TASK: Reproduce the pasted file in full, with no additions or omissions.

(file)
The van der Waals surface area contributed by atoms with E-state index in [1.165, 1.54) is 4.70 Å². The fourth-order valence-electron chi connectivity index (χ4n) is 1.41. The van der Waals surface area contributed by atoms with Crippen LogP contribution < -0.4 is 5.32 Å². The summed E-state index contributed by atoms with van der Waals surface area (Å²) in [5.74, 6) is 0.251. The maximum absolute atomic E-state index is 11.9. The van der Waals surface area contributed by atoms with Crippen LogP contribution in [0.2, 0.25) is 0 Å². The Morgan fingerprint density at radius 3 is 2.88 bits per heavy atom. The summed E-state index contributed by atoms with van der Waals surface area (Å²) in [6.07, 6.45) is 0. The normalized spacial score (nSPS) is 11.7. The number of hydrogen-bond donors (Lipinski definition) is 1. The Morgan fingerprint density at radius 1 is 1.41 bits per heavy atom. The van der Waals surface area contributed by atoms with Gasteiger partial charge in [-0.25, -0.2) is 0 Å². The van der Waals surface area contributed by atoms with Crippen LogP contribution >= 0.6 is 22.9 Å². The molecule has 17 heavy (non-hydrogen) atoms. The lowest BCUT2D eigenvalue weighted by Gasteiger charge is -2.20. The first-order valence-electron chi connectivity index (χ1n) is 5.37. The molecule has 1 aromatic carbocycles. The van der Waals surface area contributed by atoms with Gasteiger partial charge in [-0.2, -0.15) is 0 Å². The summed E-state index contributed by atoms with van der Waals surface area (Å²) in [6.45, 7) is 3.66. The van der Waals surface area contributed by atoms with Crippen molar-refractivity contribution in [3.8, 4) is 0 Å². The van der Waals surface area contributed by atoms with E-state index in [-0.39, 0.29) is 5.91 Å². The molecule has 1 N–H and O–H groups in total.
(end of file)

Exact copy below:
The van der Waals surface area contributed by atoms with E-state index in [1.165, 1.54) is 4.70 Å². The fourth-order valence-electron chi connectivity index (χ4n) is 1.41. The van der Waals surface area contributed by atoms with Crippen LogP contribution < -0.4 is 5.32 Å². The summed E-state index contributed by atoms with van der Waals surface area (Å²) in [5.74, 6) is 0.251. The maximum absolute atomic E-state index is 11.9. The van der Waals surface area contributed by atoms with Crippen LogP contribution in [0.2, 0.25) is 0 Å². The Morgan fingerprint density at radius 3 is 2.88 bits per heavy atom. The summed E-state index contributed by atoms with van der Waals surface area (Å²) in [6.07, 6.45) is 0. The normalized spacial score (nSPS) is 11.7. The number of hydrogen-bond donors (Lipinski definition) is 1. The Morgan fingerprint density at radius 1 is 1.41 bits per heavy atom. The van der Waals surface area contributed by atoms with Gasteiger partial charge in [-0.25, -0.2) is 0 Å². The van der Waals surface area contributed by atoms with Crippen LogP contribution >= 0.6 is 22.9 Å². The molecule has 17 heavy (non-hydrogen) atoms. The lowest BCUT2D eigenvalue weighted by Gasteiger charge is -2.20. The first-order valence-electron chi connectivity index (χ1n) is 5.37. The molecule has 1 aromatic carbocycles. The van der Waals surface area contributed by atoms with Gasteiger partial charge in [-0.2, -0.15) is 0 Å². The summed E-state index contributed by atoms with van der Waals surface area (Å²) in [6.45, 7) is 3.66. The van der Waals surface area contributed by atoms with Crippen molar-refractivity contribution in [3.8, 4) is 0 Å². The van der Waals surface area contributed by atoms with E-state index in [-0.39, 0.29) is 5.91 Å². The molecule has 1 N–H and O–H groups in total.